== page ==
Deltoblastus Fay  is a speciose genus of spiraculate blastoid, known only from the Permian beds of Timor and nearby regions. The Timorese deposits are particularly diverse, with 18 described species occurring in concurrent beds [1–5]. The overlap in ranges and locations between the various Deltoblastus species makes this genus an ideal platform for studying complex biological processes, such as niche partitioning, among macroinvertebrates. Niche differentiation is the process by which competing populations use resources within the local environment, reducing direct competition between species allowing both to coexist . While observed in the Recent, this process is challenging to observe and quantify in the fossil record. Particular challenges are the lack of well-constrained chronologies and continuous, or near-continuous, deposition and preservation of the fossils in question. Deltoblastus, with many species, pristine preservation, contemporaneous species, and limited geographic and chronostratigraphic extent, presents an ideal platform for observing niche differentiation in the fossil record. Niche partitioning is not unheard of in the fossil record, and has been suggested for other closely related species sharing ecospaces, including corals , crinoids [8; 9], sponges , and other fossil marine invertebrates [11–13]. Some authors have hypothesized that initial coexistence of closely related or sister species leads over a period 10 to 50 x 106 years to macroevolution up to the family level and geographic differentiation . Particular challenges are the lack of well-constrained chronologies and continuous, or near-continuous, deposition and preservation of the fossils in question. Deltoblastus, with many species, pristine preservation, contemporaneous species, and limited geographic and chronostratigraphic extent, presents an ideal platform for observing niche differentiation in the fossil record.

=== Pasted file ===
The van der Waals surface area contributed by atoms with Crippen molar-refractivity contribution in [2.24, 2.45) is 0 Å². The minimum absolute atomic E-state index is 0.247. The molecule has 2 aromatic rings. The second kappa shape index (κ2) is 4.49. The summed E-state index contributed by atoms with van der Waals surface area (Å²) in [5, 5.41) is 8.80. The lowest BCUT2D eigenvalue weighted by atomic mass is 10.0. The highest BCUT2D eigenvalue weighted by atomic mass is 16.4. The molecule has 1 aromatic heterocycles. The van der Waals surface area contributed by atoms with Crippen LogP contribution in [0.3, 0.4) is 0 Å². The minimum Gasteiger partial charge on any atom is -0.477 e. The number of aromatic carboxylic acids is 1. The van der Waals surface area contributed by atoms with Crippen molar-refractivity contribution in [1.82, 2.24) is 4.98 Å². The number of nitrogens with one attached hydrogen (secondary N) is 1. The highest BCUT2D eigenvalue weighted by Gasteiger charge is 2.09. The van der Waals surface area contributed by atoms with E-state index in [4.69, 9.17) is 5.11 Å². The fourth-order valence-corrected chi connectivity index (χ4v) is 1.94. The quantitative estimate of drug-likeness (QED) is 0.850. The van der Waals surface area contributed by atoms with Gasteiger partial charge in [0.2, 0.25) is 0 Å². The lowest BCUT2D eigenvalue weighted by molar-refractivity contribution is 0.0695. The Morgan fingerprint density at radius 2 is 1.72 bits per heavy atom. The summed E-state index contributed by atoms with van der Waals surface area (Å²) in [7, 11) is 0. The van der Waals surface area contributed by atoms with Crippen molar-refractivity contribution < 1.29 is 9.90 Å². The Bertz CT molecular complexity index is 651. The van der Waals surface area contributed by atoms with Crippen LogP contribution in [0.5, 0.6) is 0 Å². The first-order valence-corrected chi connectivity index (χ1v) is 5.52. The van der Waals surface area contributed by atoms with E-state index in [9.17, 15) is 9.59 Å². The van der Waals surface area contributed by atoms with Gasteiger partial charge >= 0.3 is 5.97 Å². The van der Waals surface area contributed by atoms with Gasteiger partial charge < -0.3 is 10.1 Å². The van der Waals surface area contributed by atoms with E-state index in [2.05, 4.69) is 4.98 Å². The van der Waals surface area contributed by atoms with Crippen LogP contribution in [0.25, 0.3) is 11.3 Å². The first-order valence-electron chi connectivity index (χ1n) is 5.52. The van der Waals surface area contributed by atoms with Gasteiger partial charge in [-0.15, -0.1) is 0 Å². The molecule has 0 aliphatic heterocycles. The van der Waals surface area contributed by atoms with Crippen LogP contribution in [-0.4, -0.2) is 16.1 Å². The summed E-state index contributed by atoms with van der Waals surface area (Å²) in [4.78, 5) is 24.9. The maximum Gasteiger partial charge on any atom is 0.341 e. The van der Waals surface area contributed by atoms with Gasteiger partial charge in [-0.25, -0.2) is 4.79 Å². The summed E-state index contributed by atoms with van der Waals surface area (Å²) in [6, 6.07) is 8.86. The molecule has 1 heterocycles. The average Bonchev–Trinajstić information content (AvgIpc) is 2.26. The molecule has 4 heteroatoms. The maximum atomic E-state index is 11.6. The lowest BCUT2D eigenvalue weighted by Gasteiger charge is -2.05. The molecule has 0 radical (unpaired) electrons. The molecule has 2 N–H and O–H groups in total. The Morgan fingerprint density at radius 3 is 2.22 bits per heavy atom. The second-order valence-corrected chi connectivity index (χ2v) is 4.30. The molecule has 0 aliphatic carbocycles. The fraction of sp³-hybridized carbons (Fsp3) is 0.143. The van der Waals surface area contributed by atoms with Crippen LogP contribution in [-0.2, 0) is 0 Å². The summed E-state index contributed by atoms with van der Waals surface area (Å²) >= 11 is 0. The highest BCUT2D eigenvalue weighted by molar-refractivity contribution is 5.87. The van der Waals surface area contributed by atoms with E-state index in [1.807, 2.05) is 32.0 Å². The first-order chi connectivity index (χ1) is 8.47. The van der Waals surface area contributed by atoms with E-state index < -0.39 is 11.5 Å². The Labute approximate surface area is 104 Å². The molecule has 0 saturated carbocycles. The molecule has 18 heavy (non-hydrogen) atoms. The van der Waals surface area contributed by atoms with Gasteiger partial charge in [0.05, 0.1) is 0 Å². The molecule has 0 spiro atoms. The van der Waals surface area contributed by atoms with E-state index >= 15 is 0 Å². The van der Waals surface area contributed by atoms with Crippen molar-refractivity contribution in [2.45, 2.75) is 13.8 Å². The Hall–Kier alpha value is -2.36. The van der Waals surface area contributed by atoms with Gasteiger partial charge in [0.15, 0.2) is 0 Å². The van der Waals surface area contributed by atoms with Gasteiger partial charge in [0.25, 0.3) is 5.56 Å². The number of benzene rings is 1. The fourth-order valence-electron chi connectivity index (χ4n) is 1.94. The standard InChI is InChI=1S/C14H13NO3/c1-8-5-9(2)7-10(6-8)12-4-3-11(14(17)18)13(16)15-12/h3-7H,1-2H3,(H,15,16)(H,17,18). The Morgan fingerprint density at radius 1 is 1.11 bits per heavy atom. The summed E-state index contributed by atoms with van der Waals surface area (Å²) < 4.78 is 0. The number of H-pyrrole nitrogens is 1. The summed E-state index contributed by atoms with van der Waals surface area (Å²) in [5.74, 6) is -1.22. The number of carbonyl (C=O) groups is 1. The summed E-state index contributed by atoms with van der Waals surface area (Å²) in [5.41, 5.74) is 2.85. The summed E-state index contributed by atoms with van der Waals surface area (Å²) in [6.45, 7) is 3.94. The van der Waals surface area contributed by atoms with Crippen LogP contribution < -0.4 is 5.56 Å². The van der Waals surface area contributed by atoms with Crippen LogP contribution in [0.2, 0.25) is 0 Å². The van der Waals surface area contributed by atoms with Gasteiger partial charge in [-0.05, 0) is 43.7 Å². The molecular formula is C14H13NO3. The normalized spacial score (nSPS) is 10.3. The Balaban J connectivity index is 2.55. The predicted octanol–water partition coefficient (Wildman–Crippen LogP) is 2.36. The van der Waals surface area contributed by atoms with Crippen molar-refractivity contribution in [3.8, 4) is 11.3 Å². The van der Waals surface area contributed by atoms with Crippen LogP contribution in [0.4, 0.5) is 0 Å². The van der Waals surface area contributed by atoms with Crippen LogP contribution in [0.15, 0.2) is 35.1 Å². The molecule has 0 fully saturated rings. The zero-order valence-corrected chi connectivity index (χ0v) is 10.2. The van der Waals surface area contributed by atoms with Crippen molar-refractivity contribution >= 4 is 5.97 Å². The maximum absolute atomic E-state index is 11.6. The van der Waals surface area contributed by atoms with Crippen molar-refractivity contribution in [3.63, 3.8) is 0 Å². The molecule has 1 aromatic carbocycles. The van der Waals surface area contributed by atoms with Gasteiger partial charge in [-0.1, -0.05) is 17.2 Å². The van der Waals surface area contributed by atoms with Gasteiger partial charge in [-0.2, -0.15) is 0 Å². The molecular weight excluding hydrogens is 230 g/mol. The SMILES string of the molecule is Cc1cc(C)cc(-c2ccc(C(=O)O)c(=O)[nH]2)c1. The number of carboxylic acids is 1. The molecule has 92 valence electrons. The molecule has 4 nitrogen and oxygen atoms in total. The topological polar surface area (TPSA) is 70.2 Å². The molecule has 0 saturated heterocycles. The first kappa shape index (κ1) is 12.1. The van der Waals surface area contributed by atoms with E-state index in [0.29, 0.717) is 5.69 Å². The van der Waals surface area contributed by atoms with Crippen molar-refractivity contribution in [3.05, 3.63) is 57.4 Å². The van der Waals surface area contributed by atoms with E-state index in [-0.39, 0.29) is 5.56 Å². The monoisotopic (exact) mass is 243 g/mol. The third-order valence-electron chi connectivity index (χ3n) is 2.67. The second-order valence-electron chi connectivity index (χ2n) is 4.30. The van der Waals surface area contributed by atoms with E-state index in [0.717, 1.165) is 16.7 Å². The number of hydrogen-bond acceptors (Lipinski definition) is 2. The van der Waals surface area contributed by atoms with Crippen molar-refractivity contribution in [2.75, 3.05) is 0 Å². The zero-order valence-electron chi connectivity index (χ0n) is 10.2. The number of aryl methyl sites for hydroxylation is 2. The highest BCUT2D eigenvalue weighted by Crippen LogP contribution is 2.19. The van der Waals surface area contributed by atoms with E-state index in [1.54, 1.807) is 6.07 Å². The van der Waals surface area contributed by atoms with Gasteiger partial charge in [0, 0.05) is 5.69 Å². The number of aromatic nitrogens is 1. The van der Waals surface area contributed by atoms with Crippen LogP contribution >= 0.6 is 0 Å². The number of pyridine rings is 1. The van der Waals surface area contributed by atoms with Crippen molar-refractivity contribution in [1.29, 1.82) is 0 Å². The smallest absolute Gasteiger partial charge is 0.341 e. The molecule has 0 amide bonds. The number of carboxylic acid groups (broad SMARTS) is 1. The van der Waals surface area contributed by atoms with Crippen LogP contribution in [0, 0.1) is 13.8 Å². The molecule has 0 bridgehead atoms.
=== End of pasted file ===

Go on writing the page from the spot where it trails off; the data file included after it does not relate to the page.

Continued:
While many of the Deltoblastus species could have been used, this study focused on Deltoblastus batheri and Deltoblastus delta, as these two species commonly occur together in large numbers (Fig 1), . These two species also have been shown to possess extremely similar morphologies , with 19 of 30 measured characters matching in past analyses. In addition, these two species are readily available in many major museum collections, making the results of this analysis easily tested for validity. Measurements were taken from specimens housed within the Natural History Museum of London, United Kingdom (NMUK). These included 68 specimens of D. batheri and 365 specimens of D. delta, chosen for their completeness and lack of damage.